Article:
Nowhere is this more true than in the continued allegiance to the monarchy. Now, sensing real crisis, liberal commentators are panicking. Martin Kettle writes: “The latest Ipsos Mori survey on the subject, in November 2021, showed 60% for Britain remaining a monarchy, with 21% favouring a republic and 19% don’t knows. That is still a strong position, but it is a notable decline. It has come, moreover, at a time when the Queen’s own popularity remains undiminished. In a YouGov survey last week, Elizabeth II’s favourability ratings were 84% positive against 11% negative. When the Queen eventually goes, however, things could be very different.”
Well, yeah, and without wanting to be morbid, that can’t be too far away.
But a lot (a lot) has happened between November 2021 and today and would love to see those survey figures updated. I’d also like to see them disaggregated for Scotland.
Kettle is thinking hard about the future. He writes “It is not hard to see what will start to happen after the Queen’s death, and perhaps even before it … The monarchy will find itself sliding into becoming the object of controversy from which Elizabeth has, by and large, insulated it. Its vulnerability will be exposed and tested, not least among younger people.”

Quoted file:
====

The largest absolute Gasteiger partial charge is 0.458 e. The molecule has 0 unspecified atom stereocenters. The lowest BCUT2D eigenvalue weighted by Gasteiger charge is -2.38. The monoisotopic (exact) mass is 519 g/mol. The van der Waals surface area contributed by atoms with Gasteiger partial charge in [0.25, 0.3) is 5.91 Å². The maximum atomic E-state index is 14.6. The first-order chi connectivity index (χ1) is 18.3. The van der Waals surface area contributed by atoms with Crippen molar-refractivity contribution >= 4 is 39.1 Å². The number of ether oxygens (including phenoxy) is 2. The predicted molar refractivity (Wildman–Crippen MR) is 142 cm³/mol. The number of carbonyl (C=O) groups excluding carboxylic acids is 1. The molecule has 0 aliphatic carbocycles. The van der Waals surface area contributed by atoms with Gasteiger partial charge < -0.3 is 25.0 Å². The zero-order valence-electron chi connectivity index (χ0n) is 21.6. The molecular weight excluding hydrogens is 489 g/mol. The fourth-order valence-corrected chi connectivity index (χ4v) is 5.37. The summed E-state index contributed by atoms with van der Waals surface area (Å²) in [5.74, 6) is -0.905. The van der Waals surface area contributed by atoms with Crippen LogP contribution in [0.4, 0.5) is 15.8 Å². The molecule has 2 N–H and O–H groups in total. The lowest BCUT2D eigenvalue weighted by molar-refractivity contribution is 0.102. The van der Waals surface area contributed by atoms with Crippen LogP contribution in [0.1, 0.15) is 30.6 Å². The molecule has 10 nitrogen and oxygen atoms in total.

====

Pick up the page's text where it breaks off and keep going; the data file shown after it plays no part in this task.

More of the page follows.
“If you want to make that prospect a little spicier, imagine it happening at about the same time that the future unity of the new monarch’s kingdom is itself under challenge. Suppose Northern Ireland is facing a referendum on unification, or Scotland a vote on whether to go independent. Neither is at all unthinkable within the next decade.”
But if there’s an open door for real change here and an abandonment of the suffocation of British Realism, it’s a door that needs a good shove.
As the Yes Movement is attempting a re-launch it should do the right thing and put a Scottish Republic at the heart of its vision. We need to completely revise the case for independence and ditching the British monarchy must be a key element of a completely overhauled outlook. This could be at centre of a contemporary constitution worthy of the 21 C and future focused for the times ahead.
It would likely be unpopular with a small fragment of the population already unlikely to be persuadable and enrage a portion of lumpen loyalists.
But more importantly it would galvanise an idea of this being a democracy movement as much and far more than a nationalist one. Tactically too introducing completely new ideas disorients the opposition who are frothing at the mouth in panic at the state of British politics.
Let’s change the ground, change the debate. Posit a contemporary modernising Scotland with an archaic broken Britain. Let Barons Foulkes and McConnell and Baroness Lundin Links argue against it all they like.
We can either be British subject or Scottish citizens, it’s time to decide.
The argument for a long time has been that the sweet spot is to make sure that the case for Scottish independence must not be too radical so it puts people off supporting it. This was always completely wrong but it’s more obviously wrong as you see the British state slide into further disgrace and dysfunctionality. For the case for Yes to be compelling it must offer the prospect of real change.